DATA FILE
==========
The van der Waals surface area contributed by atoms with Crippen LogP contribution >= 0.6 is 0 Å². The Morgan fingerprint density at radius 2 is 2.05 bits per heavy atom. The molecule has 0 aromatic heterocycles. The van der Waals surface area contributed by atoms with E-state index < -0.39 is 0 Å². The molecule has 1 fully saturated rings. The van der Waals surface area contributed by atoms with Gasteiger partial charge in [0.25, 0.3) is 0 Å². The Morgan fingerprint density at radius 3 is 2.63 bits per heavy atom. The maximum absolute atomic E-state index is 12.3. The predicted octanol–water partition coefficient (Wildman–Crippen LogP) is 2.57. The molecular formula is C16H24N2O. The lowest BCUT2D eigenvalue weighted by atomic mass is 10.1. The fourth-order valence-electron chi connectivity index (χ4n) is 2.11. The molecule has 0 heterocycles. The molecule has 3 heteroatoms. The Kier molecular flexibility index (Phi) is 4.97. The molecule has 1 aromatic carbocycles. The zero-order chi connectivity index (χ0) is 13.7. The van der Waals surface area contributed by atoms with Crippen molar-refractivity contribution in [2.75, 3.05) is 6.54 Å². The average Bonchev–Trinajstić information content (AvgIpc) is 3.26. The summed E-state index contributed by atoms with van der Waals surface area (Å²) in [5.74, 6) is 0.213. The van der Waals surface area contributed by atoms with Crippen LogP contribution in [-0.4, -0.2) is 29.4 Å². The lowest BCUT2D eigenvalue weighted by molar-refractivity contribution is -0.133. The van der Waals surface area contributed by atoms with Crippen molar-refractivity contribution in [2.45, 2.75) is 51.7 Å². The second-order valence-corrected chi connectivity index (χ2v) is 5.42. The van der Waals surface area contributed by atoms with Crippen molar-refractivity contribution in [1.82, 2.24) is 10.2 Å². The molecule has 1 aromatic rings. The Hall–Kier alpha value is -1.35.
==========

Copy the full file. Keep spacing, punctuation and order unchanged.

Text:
The van der Waals surface area contributed by atoms with Crippen LogP contribution >= 0.6 is 0 Å². The Morgan fingerprint density at radius 2 is 2.05 bits per heavy atom. The molecule has 0 aromatic heterocycles. The van der Waals surface area contributed by atoms with E-state index < -0.39 is 0 Å². The molecule has 1 fully saturated rings. The van der Waals surface area contributed by atoms with Gasteiger partial charge in [0.25, 0.3) is 0 Å². The Morgan fingerprint density at radius 3 is 2.63 bits per heavy atom. The maximum absolute atomic E-state index is 12.3. The predicted octanol–water partition coefficient (Wildman–Crippen LogP) is 2.57. The molecular formula is C16H24N2O. The lowest BCUT2D eigenvalue weighted by atomic mass is 10.1. The fourth-order valence-electron chi connectivity index (χ4n) is 2.11. The molecule has 0 heterocycles. The molecule has 3 heteroatoms. The Kier molecular flexibility index (Phi) is 4.97. The molecule has 1 aromatic carbocycles. The zero-order chi connectivity index (χ0) is 13.7. The van der Waals surface area contributed by atoms with Crippen molar-refractivity contribution in [2.75, 3.05) is 6.54 Å². The average Bonchev–Trinajstić information content (AvgIpc) is 3.26. The summed E-state index contributed by atoms with van der Waals surface area (Å²) in [5.74, 6) is 0.213. The van der Waals surface area contributed by atoms with Crippen LogP contribution in [-0.4, -0.2) is 29.4 Å². The lowest BCUT2D eigenvalue weighted by molar-refractivity contribution is -0.133. The van der Waals surface area contributed by atoms with Crippen molar-refractivity contribution in [2.45, 2.75) is 51.7 Å². The second-order valence-corrected chi connectivity index (χ2v) is 5.42. The van der Waals surface area contributed by atoms with Crippen molar-refractivity contribution in [1.82, 2.24) is 10.2 Å². The molecule has 1 aromatic rings. The Hall–Kier alpha value is -1.35.